By Richard Bastien

Liberalism is the dominant ideology of our times. It defines the Zeitgeist of the last half century and will likely continue its triumphant march over the foreseeable future. It permeates all our institutions – our schools, our colleges and universities, our governments, our judicial system, including human rights tribunals, and even our churches. It is part of the air we breathe. Yet, it is also the ideology of a particular class and is perhaps best understood as a state religion.

Underlying today’s liberalism is a creed that affirms: “I belong and account to no one but myself. There is no authority above me. I am my own god.” This view is predicated on the notion that, contrary to the view of Greek, Roman and medieval philosophers, it is impossible to know what is objectively good. The essence of liberalism is that there is no transcendent, objective moral law by which each of us is bound. Liberals conclude from this dogmatic assumption that we are compelled to treat all human desires or preferences as being equally legitimate and that the ultimate standards by which political, social and moral life must be judged are freedom, equality and the satisfaction of preferences.

Claiming that moral truth is unknowable implies of course that there are no such things as moral absolutes. However, liberalism uses this alleged impossibility of moral knowledge to introduce its own set of absolutes. Having denied the existence of a transcendent and objective moral order that gives meaning to our lives and to the world we live in, it affirms that it behoves us to create meaning and order. Thus, God is immanentized – we are God! What is remarkable here is that, while claiming to be “open and tolerant” by positing the equal legitimacy of all human preferences, liberalism sets out to order all political and social affairs according to its own particular understanding of ultimate things. Part of its strength resides in this seemingly humble inability to proclaim any transcendent standard coupled with the affirmation that man is the measure of all things.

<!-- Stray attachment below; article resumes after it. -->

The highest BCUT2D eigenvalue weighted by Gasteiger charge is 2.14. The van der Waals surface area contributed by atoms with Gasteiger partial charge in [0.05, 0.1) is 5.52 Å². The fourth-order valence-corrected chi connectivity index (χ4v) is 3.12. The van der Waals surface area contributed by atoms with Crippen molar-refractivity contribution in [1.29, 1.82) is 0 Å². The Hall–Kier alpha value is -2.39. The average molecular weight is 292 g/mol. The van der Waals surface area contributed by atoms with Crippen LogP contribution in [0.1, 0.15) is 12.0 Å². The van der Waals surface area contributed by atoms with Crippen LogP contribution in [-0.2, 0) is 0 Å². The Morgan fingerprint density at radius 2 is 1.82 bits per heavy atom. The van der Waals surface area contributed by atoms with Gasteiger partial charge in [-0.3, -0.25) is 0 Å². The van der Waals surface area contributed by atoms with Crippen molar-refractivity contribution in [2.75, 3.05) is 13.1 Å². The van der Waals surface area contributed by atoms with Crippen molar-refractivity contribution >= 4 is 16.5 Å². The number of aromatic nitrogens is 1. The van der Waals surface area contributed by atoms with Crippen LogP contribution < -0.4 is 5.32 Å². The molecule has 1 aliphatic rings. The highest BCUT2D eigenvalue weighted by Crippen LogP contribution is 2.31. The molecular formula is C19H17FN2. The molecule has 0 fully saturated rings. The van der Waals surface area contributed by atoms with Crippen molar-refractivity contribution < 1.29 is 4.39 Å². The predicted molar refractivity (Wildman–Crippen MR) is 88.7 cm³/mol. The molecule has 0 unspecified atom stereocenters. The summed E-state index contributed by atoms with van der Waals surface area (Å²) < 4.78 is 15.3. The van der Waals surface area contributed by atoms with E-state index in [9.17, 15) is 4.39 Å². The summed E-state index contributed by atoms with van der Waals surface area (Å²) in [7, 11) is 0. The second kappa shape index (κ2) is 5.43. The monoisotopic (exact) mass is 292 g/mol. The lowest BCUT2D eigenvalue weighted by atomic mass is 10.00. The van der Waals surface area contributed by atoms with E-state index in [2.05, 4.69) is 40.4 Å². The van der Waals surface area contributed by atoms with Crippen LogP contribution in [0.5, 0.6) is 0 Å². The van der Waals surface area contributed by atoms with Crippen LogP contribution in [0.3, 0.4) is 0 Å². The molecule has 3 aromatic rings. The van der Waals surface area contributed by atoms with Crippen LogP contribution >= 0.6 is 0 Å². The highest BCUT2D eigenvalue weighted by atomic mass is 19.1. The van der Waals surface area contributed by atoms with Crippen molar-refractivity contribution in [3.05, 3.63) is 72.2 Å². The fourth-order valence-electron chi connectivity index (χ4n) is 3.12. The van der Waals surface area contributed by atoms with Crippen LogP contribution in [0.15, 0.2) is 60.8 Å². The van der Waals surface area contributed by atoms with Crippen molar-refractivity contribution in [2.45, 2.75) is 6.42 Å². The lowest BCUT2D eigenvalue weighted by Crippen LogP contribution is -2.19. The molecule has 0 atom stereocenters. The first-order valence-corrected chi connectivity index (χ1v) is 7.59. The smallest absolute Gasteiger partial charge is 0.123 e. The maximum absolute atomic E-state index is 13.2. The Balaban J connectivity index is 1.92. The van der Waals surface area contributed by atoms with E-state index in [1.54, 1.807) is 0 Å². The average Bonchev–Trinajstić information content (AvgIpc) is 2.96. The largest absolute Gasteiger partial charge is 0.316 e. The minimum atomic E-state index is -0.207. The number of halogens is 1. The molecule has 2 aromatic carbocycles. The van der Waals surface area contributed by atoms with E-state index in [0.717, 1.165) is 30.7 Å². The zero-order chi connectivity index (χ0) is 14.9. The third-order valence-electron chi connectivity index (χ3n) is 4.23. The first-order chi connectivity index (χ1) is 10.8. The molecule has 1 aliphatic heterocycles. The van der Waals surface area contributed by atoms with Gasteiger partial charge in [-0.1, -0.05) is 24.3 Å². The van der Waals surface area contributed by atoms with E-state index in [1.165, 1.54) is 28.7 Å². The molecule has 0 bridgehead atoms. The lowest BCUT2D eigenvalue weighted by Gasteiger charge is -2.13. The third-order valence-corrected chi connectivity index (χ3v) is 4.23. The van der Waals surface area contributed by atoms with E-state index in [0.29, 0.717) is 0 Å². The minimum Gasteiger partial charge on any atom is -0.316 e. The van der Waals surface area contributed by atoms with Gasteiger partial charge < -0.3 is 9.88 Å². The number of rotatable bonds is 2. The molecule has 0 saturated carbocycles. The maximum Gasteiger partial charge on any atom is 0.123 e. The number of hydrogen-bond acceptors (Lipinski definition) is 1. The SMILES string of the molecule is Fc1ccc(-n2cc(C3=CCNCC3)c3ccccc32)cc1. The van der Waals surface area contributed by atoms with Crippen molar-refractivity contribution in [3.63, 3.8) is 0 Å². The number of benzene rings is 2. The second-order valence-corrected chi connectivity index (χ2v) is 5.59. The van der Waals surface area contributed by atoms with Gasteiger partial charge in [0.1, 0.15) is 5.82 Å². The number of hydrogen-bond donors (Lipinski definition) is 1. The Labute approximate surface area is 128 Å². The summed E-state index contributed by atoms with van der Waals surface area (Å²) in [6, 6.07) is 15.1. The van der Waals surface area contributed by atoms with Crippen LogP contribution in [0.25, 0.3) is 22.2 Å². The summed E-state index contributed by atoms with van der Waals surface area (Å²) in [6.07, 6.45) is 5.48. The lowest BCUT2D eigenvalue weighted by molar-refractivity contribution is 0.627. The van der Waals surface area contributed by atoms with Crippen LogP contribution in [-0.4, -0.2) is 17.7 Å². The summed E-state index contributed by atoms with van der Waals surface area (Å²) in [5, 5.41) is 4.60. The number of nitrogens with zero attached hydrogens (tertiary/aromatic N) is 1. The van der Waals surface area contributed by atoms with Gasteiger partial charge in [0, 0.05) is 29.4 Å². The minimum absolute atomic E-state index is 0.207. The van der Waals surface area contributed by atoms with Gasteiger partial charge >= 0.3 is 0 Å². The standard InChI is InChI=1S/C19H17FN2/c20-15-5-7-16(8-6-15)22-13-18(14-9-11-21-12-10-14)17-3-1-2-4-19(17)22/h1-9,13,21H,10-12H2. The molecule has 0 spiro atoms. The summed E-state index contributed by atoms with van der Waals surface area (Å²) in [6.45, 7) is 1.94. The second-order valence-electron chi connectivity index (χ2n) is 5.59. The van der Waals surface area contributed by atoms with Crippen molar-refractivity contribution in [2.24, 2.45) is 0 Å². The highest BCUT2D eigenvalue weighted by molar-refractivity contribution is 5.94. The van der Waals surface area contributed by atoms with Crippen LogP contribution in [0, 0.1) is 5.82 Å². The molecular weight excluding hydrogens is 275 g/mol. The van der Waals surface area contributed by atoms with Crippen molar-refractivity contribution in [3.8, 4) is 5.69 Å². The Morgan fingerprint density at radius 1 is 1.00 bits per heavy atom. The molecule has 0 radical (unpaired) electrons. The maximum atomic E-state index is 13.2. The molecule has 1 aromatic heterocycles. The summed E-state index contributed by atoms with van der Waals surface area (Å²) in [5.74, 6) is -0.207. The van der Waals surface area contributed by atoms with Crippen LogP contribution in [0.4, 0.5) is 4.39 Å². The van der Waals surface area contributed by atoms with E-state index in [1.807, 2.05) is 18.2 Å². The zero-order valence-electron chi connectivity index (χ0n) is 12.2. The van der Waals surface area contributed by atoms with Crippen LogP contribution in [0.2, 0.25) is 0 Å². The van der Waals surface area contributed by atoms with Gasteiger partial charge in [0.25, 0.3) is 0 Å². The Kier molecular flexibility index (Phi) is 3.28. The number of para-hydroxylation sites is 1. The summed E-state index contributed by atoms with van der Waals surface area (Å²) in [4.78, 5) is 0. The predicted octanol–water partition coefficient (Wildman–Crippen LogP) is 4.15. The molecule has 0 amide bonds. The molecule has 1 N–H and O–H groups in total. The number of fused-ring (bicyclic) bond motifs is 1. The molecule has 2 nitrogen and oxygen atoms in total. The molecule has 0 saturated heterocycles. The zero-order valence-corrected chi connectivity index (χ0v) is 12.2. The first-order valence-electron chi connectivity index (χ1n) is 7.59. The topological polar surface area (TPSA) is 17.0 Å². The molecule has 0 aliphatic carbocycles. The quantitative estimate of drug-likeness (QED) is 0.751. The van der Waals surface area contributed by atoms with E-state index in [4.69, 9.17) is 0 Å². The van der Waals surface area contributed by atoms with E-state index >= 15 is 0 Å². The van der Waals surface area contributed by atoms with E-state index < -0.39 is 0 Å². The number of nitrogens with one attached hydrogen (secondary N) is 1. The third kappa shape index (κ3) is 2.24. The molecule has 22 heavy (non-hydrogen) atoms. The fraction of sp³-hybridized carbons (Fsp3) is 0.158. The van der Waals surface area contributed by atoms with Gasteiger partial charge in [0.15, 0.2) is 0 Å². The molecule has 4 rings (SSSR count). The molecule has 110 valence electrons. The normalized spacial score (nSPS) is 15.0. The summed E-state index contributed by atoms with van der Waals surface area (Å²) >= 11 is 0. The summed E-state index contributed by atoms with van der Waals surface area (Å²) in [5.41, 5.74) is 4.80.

By denying the existence of a transcendent good and affirming the equality of all human preferences, liberalism requires a society allegedly based on moral neutrality. As liberal high priest John Rawls has argued, the best political order is one that is neutral between diverse moral and religious worldviews. Liberalism claims to be morally neutral by accommodating all views equally.

It is this claim to moral neutrality that reveals its basic flaw. It is logically impossible to commit to neutralism without committing to a particular value such as social peace, tolerance, multiculturalism, individualism, etc. Any such commitment entails a violation of moral neutralism. The problem is not that moral neutralism is difficult to achieve, but rather that it is unachievable. And it is so because it is inconceivable. It is simply impossible to make statements about social life without expressing some preference about the criteria that should govern it.

Liberals cannot counter this objection. Instead they simply assert that if the law, which binds everyone, is not dissociated from morality, which is subjective, it becomes a means for lawmakers to impose their own moral views on others. However, that argument ignores one of the basic features of human nature, which is the existence of the moral law recognizable in every man. As a concept, moral law was first codified by the Jewish people and later developed by Greek and Roman thinkers long before Christianity appeared. It is a non-sectarian expression of objective, universal moral principles. Judges can make decisions based on natural law because it is sustainable independently of any religious view. To refrain from killing, stealing or lying is not the expression of a “subjective, arbitrary and unworkable” preference, but an objective moral law recognized in virtually all cultures because it corresponds to an unchanging universal order.